With triplets equating to around 0.03% of live births in the UK each year, Megan Smyth got more than she bargained for when she decided to try for a baby.
What’s more, with the probability of conceiving identical triplets believed to be one in 200 million, the 33 year old first-time mum most definitely had the shock of a lifetime. Here, Megan, from Derbyshire, tells her story…
“As the sonographer announced she could see two babies, I wasn’t surprised. Twins run in my family and I’d always wanted a set of my own. When I got pregnant only six weeks after coming off the Pill, I joked with my partner, Clayton Whittaker, 43, about there being two, three or even four babies in there.
But I wasn’t laughing when the sonographer said, “There’s a third heartbeat.” I burst into tears. I’d wanted more than one baby, but how would I cope with three at once?
We were told that our triplet boys were identical and were sharing a placenta but had different sacs. “It is one of the riskiest pregnancies you can have in terms of health to both the mother and the babies,” explained the doctor.
It was suggested we reduce the number of babies to help carry to full term but that was never an option for us. Their heartbeats were so strong – we felt it was a case of all or nothing.
My bump grew quickly and by 24 weeks I couldn’t eat a thing because the babies were taking up so much room. I forced down Bakewell tarts and milkshakes to get as many calories into me as possible. I was scanned every two weeks and it was on the morning of my 33-week scan in March 2021 that I felt a twinge in my back. By the time I got to hospital I was already 5cm dilated so I was taken for an emergency C-section.
All three boys were a good weight [for triplets] – Rico 4lb 1oz, Odyn 3lbs 12oz and Colby 3lbs 7oz – but had to stay on the neonatal ward due to their premature arrival. Once I’d given birth, I went into shock. I’d gone from being pregnant at home that morning to being a mum-of-three by bedtime.
Even though I’d joined Facebook groups for triplet mums to try to prepare, I didn’t feel ready. It took me a few weeks to bond with them, not because I didn’t love them – it was just the speed of it all. Bringing them home after only 17 days was very scary.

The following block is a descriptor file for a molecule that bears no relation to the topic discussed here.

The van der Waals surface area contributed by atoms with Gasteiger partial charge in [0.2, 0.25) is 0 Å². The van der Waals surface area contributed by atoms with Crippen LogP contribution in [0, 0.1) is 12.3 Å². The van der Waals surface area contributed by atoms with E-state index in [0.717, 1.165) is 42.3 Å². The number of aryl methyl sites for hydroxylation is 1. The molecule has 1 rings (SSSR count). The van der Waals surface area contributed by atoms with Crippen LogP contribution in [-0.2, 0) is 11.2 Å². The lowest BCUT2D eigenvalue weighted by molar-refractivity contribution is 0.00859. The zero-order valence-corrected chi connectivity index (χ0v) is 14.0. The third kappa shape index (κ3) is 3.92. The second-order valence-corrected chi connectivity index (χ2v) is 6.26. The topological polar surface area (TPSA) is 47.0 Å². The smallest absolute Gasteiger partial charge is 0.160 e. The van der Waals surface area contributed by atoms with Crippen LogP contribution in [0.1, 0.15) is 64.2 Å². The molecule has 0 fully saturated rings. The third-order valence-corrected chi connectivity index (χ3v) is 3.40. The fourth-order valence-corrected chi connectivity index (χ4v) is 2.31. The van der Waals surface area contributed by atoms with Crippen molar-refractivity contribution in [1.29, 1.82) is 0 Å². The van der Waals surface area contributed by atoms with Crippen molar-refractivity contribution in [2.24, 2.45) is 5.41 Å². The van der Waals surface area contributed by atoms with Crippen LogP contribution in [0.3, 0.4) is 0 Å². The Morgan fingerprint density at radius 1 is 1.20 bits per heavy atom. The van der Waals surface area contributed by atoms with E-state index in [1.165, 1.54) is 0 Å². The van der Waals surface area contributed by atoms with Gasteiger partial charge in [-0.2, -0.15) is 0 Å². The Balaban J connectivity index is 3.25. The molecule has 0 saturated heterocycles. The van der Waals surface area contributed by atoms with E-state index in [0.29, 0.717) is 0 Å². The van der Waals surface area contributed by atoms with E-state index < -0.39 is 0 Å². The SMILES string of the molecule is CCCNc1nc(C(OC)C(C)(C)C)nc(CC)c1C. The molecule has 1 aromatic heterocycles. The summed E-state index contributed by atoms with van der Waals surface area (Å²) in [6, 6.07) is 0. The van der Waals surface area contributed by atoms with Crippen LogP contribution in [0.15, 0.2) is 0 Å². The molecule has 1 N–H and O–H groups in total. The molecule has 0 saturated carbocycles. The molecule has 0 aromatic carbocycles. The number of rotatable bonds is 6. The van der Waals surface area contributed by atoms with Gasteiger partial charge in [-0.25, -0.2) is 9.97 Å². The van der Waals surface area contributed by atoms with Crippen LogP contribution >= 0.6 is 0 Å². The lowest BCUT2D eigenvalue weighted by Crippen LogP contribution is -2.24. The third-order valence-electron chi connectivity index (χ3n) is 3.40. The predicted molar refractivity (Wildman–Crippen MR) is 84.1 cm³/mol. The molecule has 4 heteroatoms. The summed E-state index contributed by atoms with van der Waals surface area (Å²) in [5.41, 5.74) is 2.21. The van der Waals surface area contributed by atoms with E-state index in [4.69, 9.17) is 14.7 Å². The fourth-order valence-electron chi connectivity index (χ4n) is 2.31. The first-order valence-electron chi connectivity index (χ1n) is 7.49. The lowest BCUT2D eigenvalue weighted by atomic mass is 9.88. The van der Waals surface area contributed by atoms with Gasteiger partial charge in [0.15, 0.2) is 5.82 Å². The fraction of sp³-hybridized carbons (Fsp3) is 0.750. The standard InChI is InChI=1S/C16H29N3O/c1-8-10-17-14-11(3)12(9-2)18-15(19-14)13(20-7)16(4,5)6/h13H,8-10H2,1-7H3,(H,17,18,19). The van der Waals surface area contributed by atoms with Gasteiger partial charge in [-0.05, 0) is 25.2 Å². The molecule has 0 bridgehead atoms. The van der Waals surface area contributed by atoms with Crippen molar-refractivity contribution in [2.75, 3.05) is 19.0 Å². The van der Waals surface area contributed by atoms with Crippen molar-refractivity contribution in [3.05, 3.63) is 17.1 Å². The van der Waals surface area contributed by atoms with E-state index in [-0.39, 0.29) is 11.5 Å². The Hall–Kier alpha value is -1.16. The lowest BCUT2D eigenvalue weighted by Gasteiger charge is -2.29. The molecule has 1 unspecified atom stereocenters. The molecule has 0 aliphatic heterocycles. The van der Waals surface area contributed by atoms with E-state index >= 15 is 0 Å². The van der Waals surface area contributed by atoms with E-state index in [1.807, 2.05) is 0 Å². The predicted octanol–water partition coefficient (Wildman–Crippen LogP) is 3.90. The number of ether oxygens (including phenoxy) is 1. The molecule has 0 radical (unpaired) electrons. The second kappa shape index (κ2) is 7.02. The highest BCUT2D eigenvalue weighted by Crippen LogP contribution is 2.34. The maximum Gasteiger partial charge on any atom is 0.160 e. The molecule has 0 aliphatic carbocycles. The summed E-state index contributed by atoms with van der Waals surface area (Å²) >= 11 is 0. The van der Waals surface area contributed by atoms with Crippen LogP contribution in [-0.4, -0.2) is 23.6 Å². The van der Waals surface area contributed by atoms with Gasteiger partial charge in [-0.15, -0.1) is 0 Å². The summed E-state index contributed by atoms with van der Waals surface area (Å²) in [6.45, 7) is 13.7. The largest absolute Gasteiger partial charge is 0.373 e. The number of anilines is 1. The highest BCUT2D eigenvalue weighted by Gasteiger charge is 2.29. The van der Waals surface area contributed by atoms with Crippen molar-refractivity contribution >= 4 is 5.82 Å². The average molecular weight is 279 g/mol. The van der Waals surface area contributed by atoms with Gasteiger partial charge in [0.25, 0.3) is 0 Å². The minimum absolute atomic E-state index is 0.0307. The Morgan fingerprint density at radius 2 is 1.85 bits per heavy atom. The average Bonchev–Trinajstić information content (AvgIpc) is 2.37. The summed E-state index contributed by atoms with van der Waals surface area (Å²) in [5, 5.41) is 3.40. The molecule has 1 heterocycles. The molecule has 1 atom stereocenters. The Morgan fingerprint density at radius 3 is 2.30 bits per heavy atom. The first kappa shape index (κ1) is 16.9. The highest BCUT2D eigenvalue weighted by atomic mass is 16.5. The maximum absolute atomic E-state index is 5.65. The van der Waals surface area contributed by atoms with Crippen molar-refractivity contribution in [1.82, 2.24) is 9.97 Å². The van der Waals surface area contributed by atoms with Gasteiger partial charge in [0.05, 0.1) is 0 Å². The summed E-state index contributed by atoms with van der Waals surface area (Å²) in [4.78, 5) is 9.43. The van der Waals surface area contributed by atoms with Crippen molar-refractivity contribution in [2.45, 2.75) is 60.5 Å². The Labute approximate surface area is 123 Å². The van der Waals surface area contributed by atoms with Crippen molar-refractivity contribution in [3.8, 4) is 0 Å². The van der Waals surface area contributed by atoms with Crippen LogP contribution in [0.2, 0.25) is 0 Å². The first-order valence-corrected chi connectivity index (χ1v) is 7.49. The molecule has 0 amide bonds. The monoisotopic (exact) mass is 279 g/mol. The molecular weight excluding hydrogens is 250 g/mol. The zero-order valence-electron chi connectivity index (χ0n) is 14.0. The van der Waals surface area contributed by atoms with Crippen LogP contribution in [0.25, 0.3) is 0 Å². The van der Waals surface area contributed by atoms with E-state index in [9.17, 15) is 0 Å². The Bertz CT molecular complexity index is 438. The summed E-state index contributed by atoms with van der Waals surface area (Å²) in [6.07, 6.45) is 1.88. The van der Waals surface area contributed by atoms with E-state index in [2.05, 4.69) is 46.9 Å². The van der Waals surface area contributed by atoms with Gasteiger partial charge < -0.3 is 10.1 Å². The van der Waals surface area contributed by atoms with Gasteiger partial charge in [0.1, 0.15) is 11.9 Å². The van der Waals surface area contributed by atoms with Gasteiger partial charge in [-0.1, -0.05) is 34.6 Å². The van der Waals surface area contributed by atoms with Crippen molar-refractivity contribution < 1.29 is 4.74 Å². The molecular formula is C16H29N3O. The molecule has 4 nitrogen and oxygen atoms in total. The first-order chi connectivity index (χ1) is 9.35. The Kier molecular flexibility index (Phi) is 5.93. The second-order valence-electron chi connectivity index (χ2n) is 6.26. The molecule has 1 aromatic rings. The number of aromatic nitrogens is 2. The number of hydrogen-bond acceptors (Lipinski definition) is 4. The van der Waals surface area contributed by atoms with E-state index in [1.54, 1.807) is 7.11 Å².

Luckily, Clayton is a self-employed excavator operator so could take time off to help and our mums pitched in too. The neonatal nurses had got us into a good routine of changing their nappies and feeding them every four hours. I started off expressing milk but had to switch to formula to meet their demands. We kept the little spoons that came with each box to see how many we were using and Clayton worked out that we’d spent more than £1,200 on formula in the first six months.
I learned to feed the two hungriest babies first but occasionally I had to do three simultaneously, using a foot to hold one of the bottles up.
I recorded everything in a notebook – from timings to the types of nappies they’d had. It was the only way to keep track, especially when you are tired.
Because they’re identical, we struggled to tell each one apart at first so we painted their nails. Colby was orange, Odyn was blue and Rico was green. It helped us recognise which was which, particularly after Clayton bathed the same baby twice. I often dress them in those colours now. I like putting them in identical outfits but it makes it harder to keep track of them if we go to the park.
One of the most difficult things about having triplets is not being able to get out on my own with them often. I’m scared they will walk off in different directions. And there have been times when my triple buggy has got stuck in shop doorways. Luckily people will rush to help and now I just shimmy it through sideways instead.
When I see twin mums, I wonder what they are complaining about though – they have two babies and two hands. And, of course, triplets are costly. We had to move house and buy a bigger car that has room for three car seats. Our buggy is a specialist triplet pram imported from America.
I went back to work part-time as a project co-ordinator when they were 10 months old. We pay £1,200 per month for childcare – which is most of my salary – but it means I can have a little bit of time when I’m not simply looking after babies.
There are occasions when it can get overwhelming, like if the three of them are screaming at the same time. I try to take a breath and remind myself that most people find it hard work with one child.
The boys are starting to talk now and their characters are shining through. They might look identical but they have their own distinct personalities. We nicknamed Odyn ’The Fart’ because he’s silent but deadly! He’s a thinker and analyses everything. Colby – who is the oldest – is Little Chimp because he’s cheeky and always climbing things, while Rico is the cuddly, giggly one.
The best part of being a parent of triplets is watching their relationship grow. They’re often giggling together and if one cries, the others will comfort them.
Now they are toddlers, they are prone to getting up to mischief, like smearing themselves in Sudocrem, which is a nightmare to get off one child, let alone three. They are little celebrities locally and I’m always getting stopped. I’ve even bought a T-shirt saying “Yes they are triplets, yes they are identical and yes I can tell them apart.”
I don’t mind when people ask questions, as long as they’re not too negative. A few say, “I couldn’t cope with that!” and I think, “That’s not very nice – I don’t know any different.” Besides, the pleasures outweigh any difficulties. It’s three times the work but also three times the love.”
You can follow Megan and the triplets on Instagram @me.andourthree
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